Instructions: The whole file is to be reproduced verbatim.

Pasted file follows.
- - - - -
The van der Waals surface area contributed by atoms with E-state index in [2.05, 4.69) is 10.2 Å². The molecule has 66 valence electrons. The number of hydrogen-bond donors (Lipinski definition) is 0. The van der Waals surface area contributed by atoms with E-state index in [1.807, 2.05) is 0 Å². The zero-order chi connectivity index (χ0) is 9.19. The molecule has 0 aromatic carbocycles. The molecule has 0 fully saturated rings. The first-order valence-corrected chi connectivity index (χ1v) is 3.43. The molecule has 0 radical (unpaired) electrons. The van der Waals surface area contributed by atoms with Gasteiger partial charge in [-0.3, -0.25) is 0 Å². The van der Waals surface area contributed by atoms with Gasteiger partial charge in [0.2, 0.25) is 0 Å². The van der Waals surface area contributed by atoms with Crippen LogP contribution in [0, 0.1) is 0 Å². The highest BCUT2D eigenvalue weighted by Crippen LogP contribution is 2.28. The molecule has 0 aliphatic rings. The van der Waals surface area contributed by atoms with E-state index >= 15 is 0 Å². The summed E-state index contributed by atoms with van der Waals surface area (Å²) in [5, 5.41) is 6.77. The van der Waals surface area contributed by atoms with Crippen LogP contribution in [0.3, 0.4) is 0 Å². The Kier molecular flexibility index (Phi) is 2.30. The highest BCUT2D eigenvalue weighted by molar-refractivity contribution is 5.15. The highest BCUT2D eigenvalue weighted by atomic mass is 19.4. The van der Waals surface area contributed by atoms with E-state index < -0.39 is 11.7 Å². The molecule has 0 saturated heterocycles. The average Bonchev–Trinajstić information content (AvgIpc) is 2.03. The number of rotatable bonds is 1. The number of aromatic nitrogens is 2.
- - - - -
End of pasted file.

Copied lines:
The van der Waals surface area contributed by atoms with E-state index in [2.05, 4.69) is 10.2 Å². The molecule has 66 valence electrons. The number of hydrogen-bond donors (Lipinski definition) is 0. The van der Waals surface area contributed by atoms with E-state index in [1.807, 2.05) is 0 Å². The zero-order chi connectivity index (χ0) is 9.19. The molecule has 0 aromatic carbocycles. The molecule has 0 fully saturated rings. The first-order valence-corrected chi connectivity index (χ1v) is 3.43. The molecule has 0 radical (unpaired) electrons. The van der Waals surface area contributed by atoms with Gasteiger partial charge in [-0.3, -0.25) is 0 Å². The van der Waals surface area contributed by atoms with Gasteiger partial charge in [0.2, 0.25) is 0 Å². The van der Waals surface area contributed by atoms with Crippen LogP contribution in [0, 0.1) is 0 Å². The highest BCUT2D eigenvalue weighted by Crippen LogP contribution is 2.28. The molecule has 0 aliphatic rings. The van der Waals surface area contributed by atoms with E-state index >= 15 is 0 Å². The summed E-state index contributed by atoms with van der Waals surface area (Å²) in [5, 5.41) is 6.77. The van der Waals surface area contributed by atoms with Crippen LogP contribution in [0.3, 0.4) is 0 Å². The Kier molecular flexibility index (Phi) is 2.30. The highest BCUT2D eigenvalue weighted by molar-refractivity contribution is 5.15. The highest BCUT2D eigenvalue weighted by atomic mass is 19.4. The van der Waals surface area contributed by atoms with E-state index < -0.39 is 11.7 Å². The molecule has 0 saturated heterocycles. The average Bonchev–Trinajstić information content (AvgIpc) is 2.03. The number of rotatable bonds is 1. The number of aromatic nitrogens is 2.